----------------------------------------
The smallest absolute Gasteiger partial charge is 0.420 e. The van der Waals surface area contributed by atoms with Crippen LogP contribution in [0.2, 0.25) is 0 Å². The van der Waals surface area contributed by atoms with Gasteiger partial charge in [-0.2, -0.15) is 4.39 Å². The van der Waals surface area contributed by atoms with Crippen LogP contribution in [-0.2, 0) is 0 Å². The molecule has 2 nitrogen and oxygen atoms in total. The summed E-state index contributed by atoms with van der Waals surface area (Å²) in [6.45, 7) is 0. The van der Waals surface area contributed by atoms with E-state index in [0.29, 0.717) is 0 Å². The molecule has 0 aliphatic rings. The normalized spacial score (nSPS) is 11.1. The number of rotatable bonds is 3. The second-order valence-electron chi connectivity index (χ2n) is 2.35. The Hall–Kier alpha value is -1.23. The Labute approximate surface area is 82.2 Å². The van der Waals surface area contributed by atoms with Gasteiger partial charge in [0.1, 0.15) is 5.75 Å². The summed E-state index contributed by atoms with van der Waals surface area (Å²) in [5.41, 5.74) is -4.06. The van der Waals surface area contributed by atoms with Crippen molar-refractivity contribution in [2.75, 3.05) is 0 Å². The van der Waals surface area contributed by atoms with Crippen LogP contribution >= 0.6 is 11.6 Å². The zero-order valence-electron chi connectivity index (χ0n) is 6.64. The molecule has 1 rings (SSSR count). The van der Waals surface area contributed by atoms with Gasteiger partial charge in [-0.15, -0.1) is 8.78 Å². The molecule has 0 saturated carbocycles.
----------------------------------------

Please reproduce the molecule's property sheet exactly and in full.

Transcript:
The smallest absolute Gasteiger partial charge is 0.420 e. The van der Waals surface area contributed by atoms with Crippen LogP contribution in [0.2, 0.25) is 0 Å². The van der Waals surface area contributed by atoms with Gasteiger partial charge in [-0.2, -0.15) is 4.39 Å². The van der Waals surface area contributed by atoms with Crippen LogP contribution in [-0.2, 0) is 0 Å². The molecule has 2 nitrogen and oxygen atoms in total. The summed E-state index contributed by atoms with van der Waals surface area (Å²) in [6.45, 7) is 0. The van der Waals surface area contributed by atoms with E-state index in [0.29, 0.717) is 0 Å². The molecule has 0 aliphatic rings. The normalized spacial score (nSPS) is 11.1. The number of rotatable bonds is 3. The second-order valence-electron chi connectivity index (χ2n) is 2.35. The Hall–Kier alpha value is -1.23. The Labute approximate surface area is 82.2 Å². The van der Waals surface area contributed by atoms with Gasteiger partial charge in [0.1, 0.15) is 5.75 Å². The summed E-state index contributed by atoms with van der Waals surface area (Å²) in [5.41, 5.74) is -4.06. The van der Waals surface area contributed by atoms with Crippen molar-refractivity contribution in [2.75, 3.05) is 0 Å². The van der Waals surface area contributed by atoms with Crippen LogP contribution >= 0.6 is 11.6 Å². The zero-order valence-electron chi connectivity index (χ0n) is 6.64. The molecule has 1 rings (SSSR count). The van der Waals surface area contributed by atoms with Gasteiger partial charge in [-0.15, -0.1) is 8.78 Å². The molecule has 0 saturated carbocycles.